From the 17th century, ultramontanism became closely associated with the attitude of the Society of Jesus as elucidated by theologians such as Francisco Suarez.
mb-soft.com /believe/txc/ultramon.htm   (523 words)

  
 Ultramontanism
From the seventeenth century, ultramontanism became closely associated with the Society of Jesus, stating the superiority of popes over councils and kings, even in temporal questions.
In the eighteenth century the word passed to Germany (Josephinism[?] and Febronianism[?]), where it acquired a much wider signification, being applicable to all the conflicts between Church and State, the supporters of the Church being called Ultramontanes.
The Vatican Council issued numerous written attacks upon Ultramontanism.
www.ebroadcast.com.au /lookup/encyclopedia/ul/Ultramontane.html   (246 words)

  
 Baden - ChristWiki   (Site not responding. Last check: 2007-09-07)
Unfortunately a large part of the Catholic clergy, who had either been reared in the tenets of Josephinism, or had fallen into the religious indifferentism of the times, failed to rally to the necessary defense of the rights of the Church.
Even the highest ecclesiastical dignitaries of the land, as, for example, VicarGeneral Wessenberg, favored the tenets of Febronianism and warmly encouraged the project of a German National Church independent of Rome.
This state of affairs prolonged for years the negotiations which had been begun with the Holy See for the reorganization of the Church in Baden.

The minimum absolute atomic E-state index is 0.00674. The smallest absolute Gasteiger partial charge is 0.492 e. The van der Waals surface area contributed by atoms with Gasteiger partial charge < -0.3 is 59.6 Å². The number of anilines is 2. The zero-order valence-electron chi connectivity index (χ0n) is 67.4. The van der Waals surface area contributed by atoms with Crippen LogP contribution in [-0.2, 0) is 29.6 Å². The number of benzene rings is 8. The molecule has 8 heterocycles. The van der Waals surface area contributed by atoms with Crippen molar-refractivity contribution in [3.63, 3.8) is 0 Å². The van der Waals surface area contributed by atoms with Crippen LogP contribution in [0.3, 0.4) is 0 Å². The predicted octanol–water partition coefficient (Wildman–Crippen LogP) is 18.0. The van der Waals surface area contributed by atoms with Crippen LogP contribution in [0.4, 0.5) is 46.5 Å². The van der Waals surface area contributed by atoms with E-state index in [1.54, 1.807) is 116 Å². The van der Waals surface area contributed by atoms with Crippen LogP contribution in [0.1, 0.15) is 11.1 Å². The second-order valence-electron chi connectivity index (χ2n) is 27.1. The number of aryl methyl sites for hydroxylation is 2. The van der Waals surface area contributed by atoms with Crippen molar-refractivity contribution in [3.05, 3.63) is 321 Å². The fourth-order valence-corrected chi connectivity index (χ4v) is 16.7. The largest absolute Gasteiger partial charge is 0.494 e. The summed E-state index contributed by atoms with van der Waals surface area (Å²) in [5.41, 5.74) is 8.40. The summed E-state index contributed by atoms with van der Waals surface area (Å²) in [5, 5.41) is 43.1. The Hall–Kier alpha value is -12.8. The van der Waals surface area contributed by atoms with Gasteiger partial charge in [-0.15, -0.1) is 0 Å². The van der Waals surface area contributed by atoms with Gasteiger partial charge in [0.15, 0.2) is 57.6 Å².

christ.relately.com /wiki/Baden   (5858 words)

  
 HPR | He Spared Himself Nothing
Neumann always regarded Nepomuk as his “patron and consultor” all the more so since he was unable to find a spiritual director during his seminary days.
Then as a student in Prague from 1833-35, Neumann suffered much from his teachers and mentors who had been tainted by the naturalistic ideas of Emperor Joseph the II (1780 to 1790) as that monarch tried to implement a mix of French enlightenment ideas, Gallicanism, Jansenism, and Febronianism.
The skimpy textbooks and unorthodox professors of Neumann’s time decided him to avoid the study of French romantic writers such as Lamenais, de Maistre, and de Bonald in order to concentrate on the traditional dogmatic and ascetical teachings of Christendom.
www.ignatius.com /magazines/hprweb/bk_chorpenning.htm   (684 words)

  
 The Foreruners of the French Revolution
The term Regalist is applied in general to those princes of the eighteenth century who tried to gain control of the Church within their kingdoms and fetter her liberty.